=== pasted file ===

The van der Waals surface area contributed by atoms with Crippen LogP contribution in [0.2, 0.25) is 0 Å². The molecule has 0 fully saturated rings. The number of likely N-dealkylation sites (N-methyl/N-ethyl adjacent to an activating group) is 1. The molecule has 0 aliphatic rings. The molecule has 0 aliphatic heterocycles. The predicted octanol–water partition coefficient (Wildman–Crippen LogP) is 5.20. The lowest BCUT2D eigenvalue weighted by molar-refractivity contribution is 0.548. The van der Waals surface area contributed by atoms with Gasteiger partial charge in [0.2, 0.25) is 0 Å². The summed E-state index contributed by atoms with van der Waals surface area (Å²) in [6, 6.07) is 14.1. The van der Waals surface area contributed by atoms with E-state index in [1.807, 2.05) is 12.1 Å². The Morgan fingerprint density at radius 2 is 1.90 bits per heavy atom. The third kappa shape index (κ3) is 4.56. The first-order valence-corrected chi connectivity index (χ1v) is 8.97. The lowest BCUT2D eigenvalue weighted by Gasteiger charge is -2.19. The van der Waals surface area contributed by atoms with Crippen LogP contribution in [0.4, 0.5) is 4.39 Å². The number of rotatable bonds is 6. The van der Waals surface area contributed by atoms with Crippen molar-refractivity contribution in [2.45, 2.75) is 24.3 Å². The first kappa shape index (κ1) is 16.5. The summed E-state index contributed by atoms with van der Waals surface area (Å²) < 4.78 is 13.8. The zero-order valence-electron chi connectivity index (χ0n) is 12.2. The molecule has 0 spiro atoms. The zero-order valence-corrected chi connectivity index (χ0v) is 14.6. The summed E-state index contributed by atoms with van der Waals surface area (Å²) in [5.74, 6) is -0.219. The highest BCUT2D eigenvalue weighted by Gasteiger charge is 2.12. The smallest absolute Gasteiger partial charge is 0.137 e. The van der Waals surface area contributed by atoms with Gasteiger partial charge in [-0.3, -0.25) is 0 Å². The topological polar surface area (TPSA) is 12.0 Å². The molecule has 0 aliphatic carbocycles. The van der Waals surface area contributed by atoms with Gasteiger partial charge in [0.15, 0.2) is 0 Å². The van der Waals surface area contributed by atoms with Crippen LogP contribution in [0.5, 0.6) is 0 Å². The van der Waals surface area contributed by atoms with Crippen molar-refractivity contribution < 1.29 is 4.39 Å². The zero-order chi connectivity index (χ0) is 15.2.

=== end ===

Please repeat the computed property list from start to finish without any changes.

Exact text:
The van der Waals surface area contributed by atoms with Crippen LogP contribution in [0.2, 0.25) is 0 Å². The molecule has 0 fully saturated rings. The number of likely N-dealkylation sites (N-methyl/N-ethyl adjacent to an activating group) is 1. The molecule has 0 aliphatic rings. The molecule has 0 aliphatic heterocycles. The predicted octanol–water partition coefficient (Wildman–Crippen LogP) is 5.20. The lowest BCUT2D eigenvalue weighted by molar-refractivity contribution is 0.548. The van der Waals surface area contributed by atoms with Gasteiger partial charge in [0.2, 0.25) is 0 Å². The summed E-state index contributed by atoms with van der Waals surface area (Å²) in [6, 6.07) is 14.1. The van der Waals surface area contributed by atoms with E-state index in [1.807, 2.05) is 12.1 Å². The Morgan fingerprint density at radius 2 is 1.90 bits per heavy atom. The third kappa shape index (κ3) is 4.56. The first-order valence-corrected chi connectivity index (χ1v) is 8.97. The lowest BCUT2D eigenvalue weighted by Gasteiger charge is -2.19. The van der Waals surface area contributed by atoms with Crippen LogP contribution in [0.4, 0.5) is 4.39 Å². The number of rotatable bonds is 6. The van der Waals surface area contributed by atoms with Crippen molar-refractivity contribution in [2.45, 2.75) is 24.3 Å². The first kappa shape index (κ1) is 16.5. The summed E-state index contributed by atoms with van der Waals surface area (Å²) < 4.78 is 13.8. The zero-order valence-electron chi connectivity index (χ0n) is 12.2. The molecule has 0 spiro atoms. The zero-order valence-corrected chi connectivity index (χ0v) is 14.6. The summed E-state index contributed by atoms with van der Waals surface area (Å²) in [5.74, 6) is -0.219. The highest BCUT2D eigenvalue weighted by Gasteiger charge is 2.12. The smallest absolute Gasteiger partial charge is 0.137 e. The van der Waals surface area contributed by atoms with Gasteiger partial charge in [-0.3, -0.25) is 0 Å². The topological polar surface area (TPSA) is 12.0 Å². The molecule has 0 aliphatic carbocycles. The van der Waals surface area contributed by atoms with Gasteiger partial charge in [0.15, 0.2) is 0 Å². The van der Waals surface area contributed by atoms with Crippen LogP contribution in [0.5, 0.6) is 0 Å². The van der Waals surface area contributed by atoms with Crippen molar-refractivity contribution < 1.29 is 4.39 Å². The zero-order chi connectivity index (χ0) is 15.2.